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A Superstorm at the Ballot Box

(0) Comments | Posted November 5, 2012 | 11:09 AM

Hurricane Sandy showcased how vulnerable New York City is to the wrath of Mother Nature. But as we now head into Election Day, the storm also underscores how decades of poor policy decisions regarding voter registration and access to the ballot have created significant barriers to political participation across the...

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Hail Yes! It's Time for True Taxi Service

(1) Comments | Posted June 18, 2012 | 12:45 PM

Last December, Governor Cuomo signed a historic piece of legislation that promised to revolutionize the way taxi service is provided in New York City. Crafted by Mayor Bloomberg over the course of months of debate, the plan would regulate street hail service by livery cars and fill a critical transportation...

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Tax Relief for Middle Class and Working New Yorkers

(4) Comments | Posted February 2, 2012 | 4:13 PM

At a time when New York City's middle class and working families are working harder than ever to make ends meet -- but falling farther behind -- there is no justification for a city income tax code that penalizes them so unfairly. Right now, a school teacher making $50,000 a...

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Fixing Our Broken Building Inspection Process

(4) Comments | Posted December 21, 2011 | 5:12 PM

Last week's tragic elevator fatality in a Madison Avenue office building is the latest reminder that New York City's building inspection process is broken and in need of repair now -- before another senseless death. As I have urged for nearly two years, it is time for the city to...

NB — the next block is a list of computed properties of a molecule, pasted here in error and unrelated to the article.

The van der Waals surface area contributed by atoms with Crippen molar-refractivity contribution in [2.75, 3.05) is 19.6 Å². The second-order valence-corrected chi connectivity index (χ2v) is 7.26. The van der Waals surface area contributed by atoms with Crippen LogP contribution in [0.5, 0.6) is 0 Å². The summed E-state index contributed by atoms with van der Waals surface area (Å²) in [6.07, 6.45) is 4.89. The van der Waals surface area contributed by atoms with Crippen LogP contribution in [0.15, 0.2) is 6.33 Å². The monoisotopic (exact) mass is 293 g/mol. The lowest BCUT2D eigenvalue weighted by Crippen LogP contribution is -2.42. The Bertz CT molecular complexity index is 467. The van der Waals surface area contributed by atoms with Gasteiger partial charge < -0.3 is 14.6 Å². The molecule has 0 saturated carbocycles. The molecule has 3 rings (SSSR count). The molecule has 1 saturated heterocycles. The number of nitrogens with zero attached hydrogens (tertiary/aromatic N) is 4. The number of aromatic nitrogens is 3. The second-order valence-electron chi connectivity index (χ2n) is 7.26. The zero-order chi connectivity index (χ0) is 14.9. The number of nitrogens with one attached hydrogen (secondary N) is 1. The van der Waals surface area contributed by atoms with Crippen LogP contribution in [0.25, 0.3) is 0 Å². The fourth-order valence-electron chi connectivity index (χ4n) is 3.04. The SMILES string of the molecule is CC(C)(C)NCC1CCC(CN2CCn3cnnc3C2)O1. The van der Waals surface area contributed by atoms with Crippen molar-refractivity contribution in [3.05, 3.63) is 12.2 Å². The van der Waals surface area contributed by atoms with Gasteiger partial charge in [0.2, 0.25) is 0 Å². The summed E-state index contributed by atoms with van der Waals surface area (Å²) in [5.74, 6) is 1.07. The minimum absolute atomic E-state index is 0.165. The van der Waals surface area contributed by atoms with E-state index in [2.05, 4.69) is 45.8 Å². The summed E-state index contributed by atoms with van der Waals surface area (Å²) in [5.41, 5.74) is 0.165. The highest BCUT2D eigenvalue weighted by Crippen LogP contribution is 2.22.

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Beyond the Protests: An American Story

(0) Comments | Posted October 4, 2011 | 4:10 PM

As the Occupy Wall Street protests stretch into their third week, New Yorkers may still be confused about who the protestors are and what exactly they want. But there should be no mistaking the fears and concerns that motivate them -- and continue to bring more into the streets. It...

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Protecting New York's Animals

(21) Comments | Posted August 16, 2011 | 6:26 PM

A key measure of any city's humanity is how it treats its animals, and unfortunately New York falls short compared to the rest of the country. It is time for this to change, because our city should be a national leader when it comes to the humane treatment of animals....

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Join the Kill the Drill Campaign

(5) Comments | Posted November 9, 2009 | 9:41 AM

At a press conference on October 1, 2009 I was joined by a coalition of elected officials and advocates, to announce the launch of Kill the Drill, a campaign to voice opposition to any hydraulic fracturing in the city's upstate watershed, which supplies 90 percent of New York City's drinking...

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State Must End Threat to NYC's Drinking Water

(3) Comments | Posted November 4, 2009 | 11:27 AM

"How could any one well be so profitable that it would be worth damaging the New York City water system?"

With that pointed question, Aubrey McClendon, CEO of Chesapeake Energy, explained his company's decision last week to refrain from drilling for natural gas in New York City's upstate watershed....

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"Clunker Cash" That Makes Sense For New York

(3) Comments | Posted August 19, 2009 | 2:47 PM

The "Cash for Clunker" program (officially the "Car Allowance Rebate System Act," or "CARS") has boosted month-to-month auto sales nationally by 2.4%, emptying lots at Dallas car dealerships, and prompting Ford factories in Detroit to do something they haven't done in years: scramble to raise production to catch up with...

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Putting Food Policy On The City's Front Burner

(1) Comments | Posted July 16, 2009 | 6:56 AM

The City Council's Committee on Health is slated to take up an issue that has been generating a lot of buzz - the legalization of beekeeping in New York City.

While beekeeping has its funny side -- the news conference announcing the bill on the City Hall Steps...

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With Albany AWOL, City Faces New Reality on School Governance

(0) Comments | Posted June 27, 2009 | 10:21 AM

New York City's public school students can be forgiven if they're not impressed by the work of their government. Over the past weeks, they've been treated to the spectacle of a State Senate on one day turning out the lights in the Senate Chamber, and on another locking the Chamber...